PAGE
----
"It was a good many years ago," returned the said Dick, hastening to disprove the slur of youthfulness. "It was just before I went to Sandhurst. But you haven't changed. I knew you at once."

"On leave, I suppose?" suggested Sir Lionel.

"No," said Dick, "I'm not in the army. Failed. Truth is, I didn't want to get in. Wasn't cut out for it. There's only one profession I care for."

"What's that?" the Dragon was obliged to ask, out of politeness, though I don't think he cared much.

"The fact is," returned Mr. Burden (a most appropriate name, according to my point of view), "it's rather a queer one, or might seem so to you, and I've promised the mater I won't talk of it unless I do adopt it. And I'm over here qualifying, now."

It was easy to see that he hoped he'd excited our curiosity; and he must have been disappointed in Sir Lionel's half-hearted "Indeed?" As for me, I tried to make my eyes look like boiled gooseberries, an unenthusiastic fruit, especially when cooked. I was delighted with the Dragon, though, for not introducing him.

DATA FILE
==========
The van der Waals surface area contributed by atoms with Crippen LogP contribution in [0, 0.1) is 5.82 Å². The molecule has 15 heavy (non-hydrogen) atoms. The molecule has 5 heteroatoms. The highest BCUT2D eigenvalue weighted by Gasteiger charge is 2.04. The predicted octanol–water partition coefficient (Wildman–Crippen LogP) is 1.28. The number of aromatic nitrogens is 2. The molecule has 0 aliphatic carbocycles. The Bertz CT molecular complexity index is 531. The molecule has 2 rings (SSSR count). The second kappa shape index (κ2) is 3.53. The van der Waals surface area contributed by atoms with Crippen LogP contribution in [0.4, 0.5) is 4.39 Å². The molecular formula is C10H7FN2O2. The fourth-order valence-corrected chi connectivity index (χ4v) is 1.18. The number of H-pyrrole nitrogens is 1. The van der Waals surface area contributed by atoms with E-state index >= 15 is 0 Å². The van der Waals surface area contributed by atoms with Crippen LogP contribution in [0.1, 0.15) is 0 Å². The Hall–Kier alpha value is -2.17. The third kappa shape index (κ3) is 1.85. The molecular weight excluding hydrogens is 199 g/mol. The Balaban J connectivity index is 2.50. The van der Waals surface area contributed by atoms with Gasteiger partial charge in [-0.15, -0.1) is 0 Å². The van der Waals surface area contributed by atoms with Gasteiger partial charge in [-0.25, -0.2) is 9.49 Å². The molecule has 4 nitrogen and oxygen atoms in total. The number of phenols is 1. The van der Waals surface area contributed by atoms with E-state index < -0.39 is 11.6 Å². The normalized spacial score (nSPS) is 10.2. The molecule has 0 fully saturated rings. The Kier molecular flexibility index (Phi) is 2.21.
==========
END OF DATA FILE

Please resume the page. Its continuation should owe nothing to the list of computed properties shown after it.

Having said "indeed," Sir Lionel added that we must be getting on—luggage to see to; his valet a foreigner, and more bother than use. I took my cue, and pattered along by my guardian's side, his tall form a narrow yet impassable bulwark between me and Mr. Dick Burden. But Mr. D. B. pattered too, refusing to be thrown off.

He asked Sir Lionel if he were staying on in Paris; and in the short conversation that followed I picked up morsels of news which hadn't been given me yet. It appeared that the Dragon's sister (who would suspect a dragon of sisters?) had wired to Marseilles that she would meet him in Paris, and he "expected to find her at an hotel." He didn't say what hotel, so it was evident Mr. Dick Burden need not hope for an invitation to call. Apparently our plans depended somewhat on her, but Sir Lionel "thought we should get away next day at latest." There was nothing to keep him in Paris, and he was in a hurry to reach England. I was glad to hear that, for fear some more coincidences might happen, such as meeting Madame de Maluet or one of the teachers holiday-making. Conscience does make you a coward! I never noticed mine much before. I wish you could take anti-conscience powders, as you do for neuralgia. Wouldn't they sell like hot cakes?